My main computer is dying. It's been HEAVILY used and overclocked and ran almost nonstop for over 3 years, has trouble booting up, randomly restarts and has had a few caps explode. :ouch: 

That and I'm probably going to need a completely second rig come mid year. I figured I could get a slight budget rig now and buy a second all out rig in 6 or 7 months.


You might want to fix your current problems with a cpu/mobo upgrade, and try to hang on with your graphics cards perhaps until march.
At least, do that first.
I see a 3570K as a good 4 year gaming solution.
The rumored march graphics offerings are in the 15% improvement range.
I don't know if that is worth waiting for if you can get the performance you want with current cards.
Usually, if you have a top end card, or near to it, it is not hard to market when new cards come out.
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January 1, 2013 2:20:09 PM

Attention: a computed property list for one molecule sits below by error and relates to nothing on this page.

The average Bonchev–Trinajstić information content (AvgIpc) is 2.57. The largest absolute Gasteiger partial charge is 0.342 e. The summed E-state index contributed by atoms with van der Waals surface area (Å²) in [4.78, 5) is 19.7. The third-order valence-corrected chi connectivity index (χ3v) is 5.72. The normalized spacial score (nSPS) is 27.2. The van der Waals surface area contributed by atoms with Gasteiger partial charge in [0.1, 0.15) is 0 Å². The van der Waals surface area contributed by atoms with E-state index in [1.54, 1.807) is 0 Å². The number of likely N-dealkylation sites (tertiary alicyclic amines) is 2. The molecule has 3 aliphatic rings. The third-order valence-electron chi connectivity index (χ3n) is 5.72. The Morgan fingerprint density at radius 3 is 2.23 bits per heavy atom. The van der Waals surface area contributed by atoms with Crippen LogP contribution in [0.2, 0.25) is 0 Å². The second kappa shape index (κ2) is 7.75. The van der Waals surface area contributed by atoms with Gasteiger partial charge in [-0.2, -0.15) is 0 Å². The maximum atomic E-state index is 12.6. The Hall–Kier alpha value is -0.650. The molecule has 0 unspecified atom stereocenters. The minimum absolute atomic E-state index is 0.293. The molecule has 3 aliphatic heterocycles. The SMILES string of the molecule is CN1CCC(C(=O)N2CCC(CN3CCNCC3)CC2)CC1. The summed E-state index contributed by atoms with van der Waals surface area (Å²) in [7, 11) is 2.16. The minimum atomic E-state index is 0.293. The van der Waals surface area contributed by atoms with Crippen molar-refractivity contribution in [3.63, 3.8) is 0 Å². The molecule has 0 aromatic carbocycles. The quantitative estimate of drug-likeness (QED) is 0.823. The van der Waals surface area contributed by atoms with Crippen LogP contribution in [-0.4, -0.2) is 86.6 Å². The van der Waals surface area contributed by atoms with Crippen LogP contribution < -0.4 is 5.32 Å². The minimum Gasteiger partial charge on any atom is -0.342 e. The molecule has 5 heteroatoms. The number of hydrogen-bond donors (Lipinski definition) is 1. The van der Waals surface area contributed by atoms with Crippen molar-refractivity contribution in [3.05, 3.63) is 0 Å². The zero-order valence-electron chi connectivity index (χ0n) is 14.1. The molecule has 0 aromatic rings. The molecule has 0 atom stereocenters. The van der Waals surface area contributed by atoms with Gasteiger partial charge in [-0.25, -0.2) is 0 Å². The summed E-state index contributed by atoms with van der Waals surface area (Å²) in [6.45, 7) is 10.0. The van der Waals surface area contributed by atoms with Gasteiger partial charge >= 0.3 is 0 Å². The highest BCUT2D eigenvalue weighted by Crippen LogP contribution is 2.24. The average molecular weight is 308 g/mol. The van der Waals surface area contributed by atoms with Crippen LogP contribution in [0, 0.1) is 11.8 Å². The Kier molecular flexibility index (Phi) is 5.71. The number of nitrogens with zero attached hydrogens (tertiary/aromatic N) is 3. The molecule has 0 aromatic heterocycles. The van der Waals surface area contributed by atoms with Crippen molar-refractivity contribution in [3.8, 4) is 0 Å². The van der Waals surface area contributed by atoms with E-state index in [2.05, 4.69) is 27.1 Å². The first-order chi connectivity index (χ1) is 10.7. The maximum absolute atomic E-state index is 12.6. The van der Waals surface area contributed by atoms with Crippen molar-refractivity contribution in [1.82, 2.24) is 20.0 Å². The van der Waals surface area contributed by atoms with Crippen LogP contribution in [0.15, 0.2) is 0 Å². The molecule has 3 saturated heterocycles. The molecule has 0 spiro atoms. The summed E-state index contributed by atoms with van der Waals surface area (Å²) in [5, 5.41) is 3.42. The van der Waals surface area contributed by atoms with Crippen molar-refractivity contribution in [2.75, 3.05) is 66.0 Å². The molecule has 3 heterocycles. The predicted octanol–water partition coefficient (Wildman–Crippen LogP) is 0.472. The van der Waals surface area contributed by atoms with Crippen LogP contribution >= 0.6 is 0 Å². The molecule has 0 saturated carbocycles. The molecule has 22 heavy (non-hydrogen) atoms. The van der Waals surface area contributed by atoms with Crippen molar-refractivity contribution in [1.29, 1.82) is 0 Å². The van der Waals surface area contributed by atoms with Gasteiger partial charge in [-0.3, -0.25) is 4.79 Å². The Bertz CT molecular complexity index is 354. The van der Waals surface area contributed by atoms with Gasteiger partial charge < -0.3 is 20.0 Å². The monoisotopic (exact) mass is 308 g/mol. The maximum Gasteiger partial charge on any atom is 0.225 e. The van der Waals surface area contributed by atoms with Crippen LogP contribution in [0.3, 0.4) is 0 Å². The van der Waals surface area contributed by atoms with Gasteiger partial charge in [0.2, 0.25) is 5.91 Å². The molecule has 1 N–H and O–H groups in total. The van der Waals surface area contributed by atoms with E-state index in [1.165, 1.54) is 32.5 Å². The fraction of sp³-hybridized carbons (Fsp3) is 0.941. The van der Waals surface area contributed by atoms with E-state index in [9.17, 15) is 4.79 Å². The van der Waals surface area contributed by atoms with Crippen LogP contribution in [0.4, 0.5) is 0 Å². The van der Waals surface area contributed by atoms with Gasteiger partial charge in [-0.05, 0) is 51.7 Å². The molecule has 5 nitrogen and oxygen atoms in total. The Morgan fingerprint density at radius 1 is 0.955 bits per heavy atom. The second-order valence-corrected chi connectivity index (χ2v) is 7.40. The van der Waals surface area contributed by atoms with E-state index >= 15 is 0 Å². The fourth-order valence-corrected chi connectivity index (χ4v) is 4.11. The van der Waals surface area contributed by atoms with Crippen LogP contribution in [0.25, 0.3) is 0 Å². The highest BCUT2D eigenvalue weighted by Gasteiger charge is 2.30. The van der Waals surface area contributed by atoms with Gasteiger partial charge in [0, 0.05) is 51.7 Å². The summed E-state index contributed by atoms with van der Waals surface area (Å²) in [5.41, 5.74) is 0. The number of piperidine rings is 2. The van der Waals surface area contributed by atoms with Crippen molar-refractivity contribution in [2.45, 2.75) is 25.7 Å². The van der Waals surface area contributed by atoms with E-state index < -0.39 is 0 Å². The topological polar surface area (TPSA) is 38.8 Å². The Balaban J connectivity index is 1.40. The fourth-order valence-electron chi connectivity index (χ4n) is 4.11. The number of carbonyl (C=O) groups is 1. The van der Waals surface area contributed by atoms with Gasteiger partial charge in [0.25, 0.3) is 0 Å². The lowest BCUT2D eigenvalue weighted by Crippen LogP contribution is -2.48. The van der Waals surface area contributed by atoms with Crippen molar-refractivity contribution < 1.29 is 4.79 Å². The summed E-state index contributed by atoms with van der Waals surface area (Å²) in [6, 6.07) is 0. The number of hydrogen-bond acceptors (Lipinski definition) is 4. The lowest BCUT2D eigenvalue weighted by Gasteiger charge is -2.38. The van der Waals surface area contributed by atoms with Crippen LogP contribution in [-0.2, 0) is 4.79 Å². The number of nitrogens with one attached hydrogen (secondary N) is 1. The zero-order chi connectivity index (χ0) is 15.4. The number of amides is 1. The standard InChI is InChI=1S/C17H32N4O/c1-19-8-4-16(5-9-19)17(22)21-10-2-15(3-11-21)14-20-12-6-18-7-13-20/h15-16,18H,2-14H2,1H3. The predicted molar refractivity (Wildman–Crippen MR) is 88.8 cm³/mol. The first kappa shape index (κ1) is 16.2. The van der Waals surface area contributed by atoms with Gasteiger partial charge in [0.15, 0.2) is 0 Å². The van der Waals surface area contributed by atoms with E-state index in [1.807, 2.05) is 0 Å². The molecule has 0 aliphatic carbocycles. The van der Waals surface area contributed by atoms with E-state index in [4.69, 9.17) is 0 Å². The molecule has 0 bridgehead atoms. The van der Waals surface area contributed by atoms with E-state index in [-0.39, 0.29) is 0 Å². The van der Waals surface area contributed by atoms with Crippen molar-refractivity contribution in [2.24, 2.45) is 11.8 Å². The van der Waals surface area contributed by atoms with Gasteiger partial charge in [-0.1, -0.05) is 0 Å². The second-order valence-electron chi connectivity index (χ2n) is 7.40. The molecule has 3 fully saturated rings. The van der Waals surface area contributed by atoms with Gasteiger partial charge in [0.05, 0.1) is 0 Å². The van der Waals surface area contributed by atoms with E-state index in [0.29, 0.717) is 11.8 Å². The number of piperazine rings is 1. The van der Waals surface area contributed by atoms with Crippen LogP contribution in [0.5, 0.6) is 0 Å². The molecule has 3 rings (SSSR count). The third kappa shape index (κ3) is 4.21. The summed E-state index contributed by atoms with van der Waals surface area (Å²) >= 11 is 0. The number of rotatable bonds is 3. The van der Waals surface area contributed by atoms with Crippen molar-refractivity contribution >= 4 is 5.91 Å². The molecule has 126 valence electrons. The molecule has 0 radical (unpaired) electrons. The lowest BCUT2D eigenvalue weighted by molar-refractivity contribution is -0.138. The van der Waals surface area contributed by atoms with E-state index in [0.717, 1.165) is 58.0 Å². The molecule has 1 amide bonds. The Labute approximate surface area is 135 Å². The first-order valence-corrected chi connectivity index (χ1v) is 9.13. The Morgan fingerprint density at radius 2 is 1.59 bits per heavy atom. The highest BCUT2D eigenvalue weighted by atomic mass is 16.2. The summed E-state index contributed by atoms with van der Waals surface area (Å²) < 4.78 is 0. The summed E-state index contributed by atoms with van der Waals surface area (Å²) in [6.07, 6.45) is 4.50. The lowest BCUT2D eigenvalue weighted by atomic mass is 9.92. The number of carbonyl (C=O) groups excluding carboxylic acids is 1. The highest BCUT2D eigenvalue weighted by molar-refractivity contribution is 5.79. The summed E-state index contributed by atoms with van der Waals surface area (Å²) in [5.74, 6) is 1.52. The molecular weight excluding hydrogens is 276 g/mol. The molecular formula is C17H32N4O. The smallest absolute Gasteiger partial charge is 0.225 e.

geofelt said:
You might want to fix your current problems with a cpu/mobo upgrade, and try to hang on with your graphics cards perhaps until march.
At least, do that first.
I see a 3570K as a good 4 year gaming solution.
The rumored march graphics offerings are in the 15% improvement range.
I don't know if that is worth waiting for if you can get the performance you want with current cards.
Usually, if you have a top end card, or near to it, it is not hard to market when new cards come out.


Hmm, I've already been holding off for a long while now. I have an AMD Phenom II 955 BE and a Radeon 5770.

If I don't go 3D I'd go with 3 korean 27 inch IPS screens. If I do that I need a new card anyway since the 5770 can't run them. I'd also probably go with ATI if I don't do 3D.
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January 1, 2013 2:25:33 PM

3D really isn't that useful IMO, I mean it's nice but it's eh. I would rather do a Eyefinity set up with like a 7970.